"I get five or six different calls a day from groups wanting to sit down and talk about getting some of the tobacco money," said Sen. Thomas M. Middleton, a Charles County Democrat who heads the Senate capital budget subcommittee.
The rush for tobacco money is part of a wider effort by legislators and others to win a piece of the state's budget surplus, which totals more than $1 billion.
The tobacco fund gives lawmakers an attractive new pot of money to aim for and has prompted aggressive lobbying.
"The requests keep coming in," said Frederick W. Puddester, the governor's budget secretary. "For many of those requests, the hook is tobacco."
Miller said he has been particularly upset by calls for directing money to various parts of the state and to historically black institutions.
"We're going to award tobacco money based on race now?" Miller asked rhetorically. "I think it's most unfortunate."
Black legislators respond that they have the strongest of justifications for tobacco dollars: Cigarette-makers have targeted their communities, and the result has been higher incidences of disease and death blamed on smoking.
"Black institutions have a history of dealing with our people directly," said Democratic Sen. Nathaniel J. McFadden, head of the Baltimore Senate delegation.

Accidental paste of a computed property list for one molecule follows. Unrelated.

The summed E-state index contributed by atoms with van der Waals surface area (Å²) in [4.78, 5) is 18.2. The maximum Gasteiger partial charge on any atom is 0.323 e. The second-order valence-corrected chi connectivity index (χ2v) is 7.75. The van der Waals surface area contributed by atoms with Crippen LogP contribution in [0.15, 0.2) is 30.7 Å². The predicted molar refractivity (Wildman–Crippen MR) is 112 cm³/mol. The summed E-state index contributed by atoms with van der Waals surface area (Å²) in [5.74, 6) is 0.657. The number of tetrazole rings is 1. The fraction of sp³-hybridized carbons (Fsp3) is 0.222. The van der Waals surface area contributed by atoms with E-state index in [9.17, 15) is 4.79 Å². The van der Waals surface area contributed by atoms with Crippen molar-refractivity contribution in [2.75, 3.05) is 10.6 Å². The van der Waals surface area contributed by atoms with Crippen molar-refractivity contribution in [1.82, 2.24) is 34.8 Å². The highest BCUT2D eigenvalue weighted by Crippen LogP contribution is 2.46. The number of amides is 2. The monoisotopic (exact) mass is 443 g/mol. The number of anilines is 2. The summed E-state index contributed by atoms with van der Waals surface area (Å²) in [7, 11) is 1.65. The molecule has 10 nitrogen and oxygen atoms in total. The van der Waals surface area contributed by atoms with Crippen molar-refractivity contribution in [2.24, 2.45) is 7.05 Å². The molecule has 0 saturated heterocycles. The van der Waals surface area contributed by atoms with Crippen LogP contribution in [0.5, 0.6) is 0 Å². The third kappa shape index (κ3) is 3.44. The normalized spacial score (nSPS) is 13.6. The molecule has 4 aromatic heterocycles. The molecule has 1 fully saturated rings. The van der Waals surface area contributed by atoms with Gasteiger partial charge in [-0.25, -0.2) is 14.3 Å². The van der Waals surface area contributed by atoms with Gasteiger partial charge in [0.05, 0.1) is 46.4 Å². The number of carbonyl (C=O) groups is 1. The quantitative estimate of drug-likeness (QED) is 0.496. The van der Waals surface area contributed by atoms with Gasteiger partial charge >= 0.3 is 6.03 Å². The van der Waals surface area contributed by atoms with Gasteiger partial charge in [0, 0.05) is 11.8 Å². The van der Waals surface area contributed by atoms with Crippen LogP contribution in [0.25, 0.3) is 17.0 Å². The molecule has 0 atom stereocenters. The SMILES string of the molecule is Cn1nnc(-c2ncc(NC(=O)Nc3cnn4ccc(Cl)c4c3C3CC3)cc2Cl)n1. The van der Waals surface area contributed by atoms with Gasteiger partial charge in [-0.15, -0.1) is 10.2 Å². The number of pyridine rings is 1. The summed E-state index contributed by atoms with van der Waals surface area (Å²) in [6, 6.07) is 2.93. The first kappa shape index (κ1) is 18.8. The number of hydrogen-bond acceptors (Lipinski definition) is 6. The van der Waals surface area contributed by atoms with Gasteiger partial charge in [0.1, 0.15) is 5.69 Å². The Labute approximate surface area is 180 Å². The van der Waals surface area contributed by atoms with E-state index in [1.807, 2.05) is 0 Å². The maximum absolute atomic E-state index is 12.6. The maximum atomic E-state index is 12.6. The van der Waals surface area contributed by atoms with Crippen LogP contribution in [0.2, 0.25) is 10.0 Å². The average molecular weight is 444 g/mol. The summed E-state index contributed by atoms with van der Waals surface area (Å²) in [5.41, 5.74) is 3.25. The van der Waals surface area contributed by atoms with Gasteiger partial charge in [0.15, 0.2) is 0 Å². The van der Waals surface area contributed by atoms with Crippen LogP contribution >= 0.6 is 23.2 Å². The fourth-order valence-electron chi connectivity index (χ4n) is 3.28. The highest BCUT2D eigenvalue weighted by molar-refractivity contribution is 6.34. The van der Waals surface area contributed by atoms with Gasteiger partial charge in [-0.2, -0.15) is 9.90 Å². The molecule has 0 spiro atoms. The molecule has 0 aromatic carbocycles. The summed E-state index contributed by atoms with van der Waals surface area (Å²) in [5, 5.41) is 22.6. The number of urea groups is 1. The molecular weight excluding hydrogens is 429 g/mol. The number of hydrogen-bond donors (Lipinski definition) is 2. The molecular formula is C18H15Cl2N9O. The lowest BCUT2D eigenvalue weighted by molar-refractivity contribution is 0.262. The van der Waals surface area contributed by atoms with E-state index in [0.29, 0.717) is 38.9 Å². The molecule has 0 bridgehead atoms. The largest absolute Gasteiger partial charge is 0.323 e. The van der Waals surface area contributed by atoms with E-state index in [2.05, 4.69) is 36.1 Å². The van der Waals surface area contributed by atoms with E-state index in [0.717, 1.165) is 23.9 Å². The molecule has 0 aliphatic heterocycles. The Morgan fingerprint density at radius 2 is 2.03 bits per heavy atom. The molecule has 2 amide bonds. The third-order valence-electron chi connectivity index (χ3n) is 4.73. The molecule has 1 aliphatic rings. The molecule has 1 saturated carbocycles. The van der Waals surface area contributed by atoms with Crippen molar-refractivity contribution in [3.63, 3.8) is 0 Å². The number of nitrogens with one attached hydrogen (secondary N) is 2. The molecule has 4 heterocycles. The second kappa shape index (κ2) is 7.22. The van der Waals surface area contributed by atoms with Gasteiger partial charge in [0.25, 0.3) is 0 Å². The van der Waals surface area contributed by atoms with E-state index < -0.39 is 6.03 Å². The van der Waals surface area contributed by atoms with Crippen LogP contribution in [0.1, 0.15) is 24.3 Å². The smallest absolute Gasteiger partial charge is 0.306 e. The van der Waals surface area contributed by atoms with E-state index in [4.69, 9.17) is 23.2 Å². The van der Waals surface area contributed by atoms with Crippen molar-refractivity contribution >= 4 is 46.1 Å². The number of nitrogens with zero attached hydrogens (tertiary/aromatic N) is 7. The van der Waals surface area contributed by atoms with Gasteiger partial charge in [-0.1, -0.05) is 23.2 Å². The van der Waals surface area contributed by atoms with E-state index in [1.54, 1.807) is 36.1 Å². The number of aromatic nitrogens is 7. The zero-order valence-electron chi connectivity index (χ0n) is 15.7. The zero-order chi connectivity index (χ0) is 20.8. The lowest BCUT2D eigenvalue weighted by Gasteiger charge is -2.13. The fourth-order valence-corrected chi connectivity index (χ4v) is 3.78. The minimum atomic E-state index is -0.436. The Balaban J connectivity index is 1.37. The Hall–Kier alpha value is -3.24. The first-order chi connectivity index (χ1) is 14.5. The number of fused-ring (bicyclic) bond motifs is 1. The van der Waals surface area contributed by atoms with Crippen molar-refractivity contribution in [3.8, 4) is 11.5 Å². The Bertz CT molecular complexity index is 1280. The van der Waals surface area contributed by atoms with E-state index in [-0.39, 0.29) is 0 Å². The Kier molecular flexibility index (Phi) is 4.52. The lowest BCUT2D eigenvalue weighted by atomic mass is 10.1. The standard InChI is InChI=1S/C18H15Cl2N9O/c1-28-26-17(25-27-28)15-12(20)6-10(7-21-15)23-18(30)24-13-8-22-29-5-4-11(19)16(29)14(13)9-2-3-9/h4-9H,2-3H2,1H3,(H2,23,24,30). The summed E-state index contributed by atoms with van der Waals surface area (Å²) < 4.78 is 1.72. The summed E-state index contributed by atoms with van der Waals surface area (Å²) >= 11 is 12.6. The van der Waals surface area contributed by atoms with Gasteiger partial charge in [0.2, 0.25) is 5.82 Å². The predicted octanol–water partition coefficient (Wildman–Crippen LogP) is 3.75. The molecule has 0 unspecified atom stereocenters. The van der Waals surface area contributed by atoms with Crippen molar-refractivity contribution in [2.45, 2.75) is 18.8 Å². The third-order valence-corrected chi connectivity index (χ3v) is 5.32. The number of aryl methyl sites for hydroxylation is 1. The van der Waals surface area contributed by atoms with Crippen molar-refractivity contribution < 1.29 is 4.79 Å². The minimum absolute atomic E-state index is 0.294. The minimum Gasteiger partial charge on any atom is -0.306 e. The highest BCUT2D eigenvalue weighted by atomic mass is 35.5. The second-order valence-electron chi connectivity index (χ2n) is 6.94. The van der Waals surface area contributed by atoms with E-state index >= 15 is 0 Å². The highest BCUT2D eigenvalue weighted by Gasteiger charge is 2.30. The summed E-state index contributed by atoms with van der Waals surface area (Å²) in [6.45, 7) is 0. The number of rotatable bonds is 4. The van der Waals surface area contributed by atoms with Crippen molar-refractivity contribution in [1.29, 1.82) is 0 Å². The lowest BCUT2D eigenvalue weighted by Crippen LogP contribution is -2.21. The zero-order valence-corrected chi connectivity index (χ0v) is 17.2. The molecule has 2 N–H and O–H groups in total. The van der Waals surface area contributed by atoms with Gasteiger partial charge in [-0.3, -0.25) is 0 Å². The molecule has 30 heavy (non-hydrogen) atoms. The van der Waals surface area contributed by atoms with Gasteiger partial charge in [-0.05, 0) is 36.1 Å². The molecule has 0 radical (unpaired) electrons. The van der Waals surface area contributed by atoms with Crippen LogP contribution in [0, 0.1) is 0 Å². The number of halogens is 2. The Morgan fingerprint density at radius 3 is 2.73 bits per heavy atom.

Many at the State House say the problem is that so many people make good arguments for receiving tobacco dollars but there's only so much to go around.
Eric Gally, a lobbyist for the American Cancer Society and the American Heart Association, said some advocates are getting nervous that the in-fighting might be getting out of hand.
"At this point, there's a real worry that there's so many ideas out there, and so much regionalism going on, and so much pushing and pulling that they may not be able to reach agreement and may not do anything this year," Gally said.
Miller and House Speaker Casper R. Taylor Jr. outlined that situation last week.
They argue that with more than $4 billion in payments from cigarette makers expected over 25 years, the state should ensure that it spends the money wisely.